Step aside, Apple: India is Micromax territory

India's popular alternative to the iPhone
India's popular alternative to the iPhone

As the world obsesses over yet another September launch of Apple goodies, spare a thought for the world's largest democracy: India doesn't have a single Apple Store.

It's not like you can't buy iPhones and Apple TVs here. You can. It's just that a new iPhone costs roughly what the average Indian makes in eight months.

That's where Micromax, India's homegrown phone giant, comes in. The company, which started as an IT software firm, recently zoomed past Samsung to become India's largest smartphone seller, according to research firm Canalys.

Micromax makes affordable phones. But there's more to its success -- the company describes itself as having "pioneered the democratization of technology in India" with smartphone features that target uniquely Indian needs.

Struggling with power cuts or a lack of access to electricity? Try the phone with a 30-day battery backup.

Frustrated with your mobile service provider in rural India? Use a dual SIM phone and hedge your bets with two mobile networks.

Want to wrestle control of your TV at home? Buy the Micromax phone with a universal remote control.

For most Indians, "the phone is the only thing they have that's truly personal," Micromax CEO Vineet Taneja explained during an interview at company headquarters in Gurgaon, a city southwest of New Delhi.

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Notions of privacy in India are different than in the West. Most Indians live as part of large "joint" families, packed into small homes with shared bedrooms and bathrooms. Households typically have only a single display screen, usually in the living room, where families watch TV while eating their dinners.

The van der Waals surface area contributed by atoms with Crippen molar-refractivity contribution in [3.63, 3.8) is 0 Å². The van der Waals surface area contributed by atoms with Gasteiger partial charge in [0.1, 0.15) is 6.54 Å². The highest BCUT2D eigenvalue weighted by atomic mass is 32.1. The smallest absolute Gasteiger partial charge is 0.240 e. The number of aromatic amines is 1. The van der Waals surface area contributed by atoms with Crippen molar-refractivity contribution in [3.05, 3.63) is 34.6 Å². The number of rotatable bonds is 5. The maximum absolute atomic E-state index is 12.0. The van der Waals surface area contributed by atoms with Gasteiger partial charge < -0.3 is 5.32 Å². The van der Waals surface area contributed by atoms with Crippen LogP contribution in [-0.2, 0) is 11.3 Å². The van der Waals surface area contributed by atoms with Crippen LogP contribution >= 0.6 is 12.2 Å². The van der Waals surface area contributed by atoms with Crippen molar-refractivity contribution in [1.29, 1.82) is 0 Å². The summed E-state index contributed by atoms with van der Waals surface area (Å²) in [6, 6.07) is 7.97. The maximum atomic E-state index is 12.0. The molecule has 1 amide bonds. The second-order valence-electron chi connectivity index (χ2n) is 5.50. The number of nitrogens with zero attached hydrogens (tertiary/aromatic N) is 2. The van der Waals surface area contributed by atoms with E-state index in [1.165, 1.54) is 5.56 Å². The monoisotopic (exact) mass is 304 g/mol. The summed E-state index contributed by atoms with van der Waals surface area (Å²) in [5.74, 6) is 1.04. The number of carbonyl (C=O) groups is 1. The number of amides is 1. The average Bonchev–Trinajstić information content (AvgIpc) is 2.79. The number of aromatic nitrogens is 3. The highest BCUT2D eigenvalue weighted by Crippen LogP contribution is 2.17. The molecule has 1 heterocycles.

"The phone is something that each family member can point to and say: 'this is mine,'" said Taneja, who joined Micromax last year from rival Samsung.

That feeling of ownership explains why features like larger screens or Windows platforms are attractive to some Indians, as they seek to gain the functionality of a TV or a PC exclusively for themselves on a mobile, separate from their families.

And when the device is priced below $200 -- some of Micromax's entry-level smartphones cost less than $50 -- phones become an affordable, must-have accessory.

"Our target bulls-eye audience is India's young, middle class youth," said Taneja. "They are savvy, young, and hungry to be connected, but they don't have enough money for an iPhone."

Related: Uber invests $1 billion in India market

While mobile phone sales have exploded -- there are more than 700 million users in India -- smartphone users still constitute less than a quarter of the total market. Still, with its massive population, that makes India the world's third-largest smartphone market.

"There is a lot of unmet demand in India," said Taneja.

-- Ritika Katyal contributed reporting.

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